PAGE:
Centuries ago Plato and Aristotle debated various ideas regarding the ways in which art imitates life, and today it is clear that high-tech digital representation is doing a spectacular job of mimicking reality. The potential this holds for the building industry is phenomenal. Modern buildings have sensors and monitors to make them smarter and more efficient, and architects produce amazingly realistic looking models and drawings. Unfortunately, however, much of this technological innovation does nothing to practically advance design concepts or improve the actual hands-on process of controlling costs and erecting or managing buildings. A costly gap still persists between the architect’s drawing board and the nuts-and-bolts world of the construction site or budget conscious building management team.
What is to blame is a missing link that exists between old-fashioned 2-D drawings and plans and the wonderfully futuristic digital renderings and computerized building systems of today. Even when generated by a computer, a 2-D line drawing remains severely limited in its usefulness. It may be a visually sophisticated and attractive representation, but its relationship to reality only skims the surface like an image in a mirror.
BIM as a bridge to the future
To address those profound limitations there exists an affordable Building-Information Modeling (BIM) solution that takes an exponential technological leap forward from conventional CAD drawings by bridging the gap between the industry’s stagnant past and parametric future.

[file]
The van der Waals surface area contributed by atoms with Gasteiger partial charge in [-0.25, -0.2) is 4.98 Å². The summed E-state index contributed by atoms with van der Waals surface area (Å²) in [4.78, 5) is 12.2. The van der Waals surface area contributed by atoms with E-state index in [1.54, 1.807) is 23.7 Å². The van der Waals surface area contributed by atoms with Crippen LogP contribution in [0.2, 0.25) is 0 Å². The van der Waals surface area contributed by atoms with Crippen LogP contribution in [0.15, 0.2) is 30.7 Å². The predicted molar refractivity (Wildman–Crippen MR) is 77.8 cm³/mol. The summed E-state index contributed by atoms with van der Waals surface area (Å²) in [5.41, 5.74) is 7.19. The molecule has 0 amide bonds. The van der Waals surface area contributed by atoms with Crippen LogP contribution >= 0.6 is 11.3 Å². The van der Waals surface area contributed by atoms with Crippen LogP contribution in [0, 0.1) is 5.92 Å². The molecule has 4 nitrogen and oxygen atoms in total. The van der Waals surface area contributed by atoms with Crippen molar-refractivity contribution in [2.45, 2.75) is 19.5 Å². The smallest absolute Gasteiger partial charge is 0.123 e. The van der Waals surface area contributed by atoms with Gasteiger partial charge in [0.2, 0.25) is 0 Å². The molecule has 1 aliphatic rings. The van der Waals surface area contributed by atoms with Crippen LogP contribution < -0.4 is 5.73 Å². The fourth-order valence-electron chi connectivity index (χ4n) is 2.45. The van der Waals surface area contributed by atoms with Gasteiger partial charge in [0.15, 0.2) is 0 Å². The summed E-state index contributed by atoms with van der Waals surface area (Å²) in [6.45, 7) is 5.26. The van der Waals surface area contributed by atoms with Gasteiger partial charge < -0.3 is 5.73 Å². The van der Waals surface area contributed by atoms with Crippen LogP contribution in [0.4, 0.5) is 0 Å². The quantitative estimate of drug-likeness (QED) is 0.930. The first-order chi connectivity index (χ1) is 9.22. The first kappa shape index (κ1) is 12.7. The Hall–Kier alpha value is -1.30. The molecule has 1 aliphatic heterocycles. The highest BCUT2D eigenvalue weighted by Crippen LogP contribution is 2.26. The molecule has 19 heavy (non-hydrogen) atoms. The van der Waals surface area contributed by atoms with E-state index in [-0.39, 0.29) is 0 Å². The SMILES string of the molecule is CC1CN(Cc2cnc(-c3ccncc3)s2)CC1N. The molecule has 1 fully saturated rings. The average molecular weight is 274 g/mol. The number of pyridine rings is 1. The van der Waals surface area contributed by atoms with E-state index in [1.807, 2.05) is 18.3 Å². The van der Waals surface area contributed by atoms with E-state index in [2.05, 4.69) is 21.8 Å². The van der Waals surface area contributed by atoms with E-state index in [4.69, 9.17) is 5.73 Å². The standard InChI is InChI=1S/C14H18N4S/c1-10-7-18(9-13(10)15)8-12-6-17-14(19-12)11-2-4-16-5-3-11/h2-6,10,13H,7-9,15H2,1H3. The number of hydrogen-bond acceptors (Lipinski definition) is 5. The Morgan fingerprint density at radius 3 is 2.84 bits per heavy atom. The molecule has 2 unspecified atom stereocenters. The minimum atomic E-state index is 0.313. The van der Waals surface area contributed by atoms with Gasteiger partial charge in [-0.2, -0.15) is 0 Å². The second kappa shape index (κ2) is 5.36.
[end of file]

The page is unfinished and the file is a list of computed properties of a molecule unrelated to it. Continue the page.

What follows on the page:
BIM is a software platform that represents a building as a fully 3-dimensional computer model with an associated database. Instead of only providing symbolic lines that must be interpreted by people in order to add a depth of knowledge, the model is based on objects – solid shapes or voids with their own intrinsic value-added properties. The model is also flexible and interactive, based on the interdependent relationships between represented objects. Increase the width of the windows in the building model, for example, and the BIM software automatically adjusts the thickness of surrounding walls in order to compensate.
One powerful advantage of BIM software is that it immediately detects incongruent geometry, incompatible measurements, and similar design errors – whereas with 2-D drawings inconsistencies are often hard to identify. BIM virtually eliminates mistakes like, for example, a structural engineer’s supportive beam winding up in the same space already occupied by a mechanical engineer’s ductwork or a void needed to run plumbing pipes.
Even when such design errors or spatial conflicts are detected, they typically become noticed only after construction has already started, and add as much as five percent to cost overruns. BIM, however, clarifies the process from concept to creation, facilitating coordination and communication between multiple teams or participants. Changes made by one contributor to the model are instantly conveyed to everyone else and reflected in the model in real time. Meanwhile the user retains the convenient option of being able to generate both 3-D views and traditional 2-D drawings from the model.
Simulation stimulates savings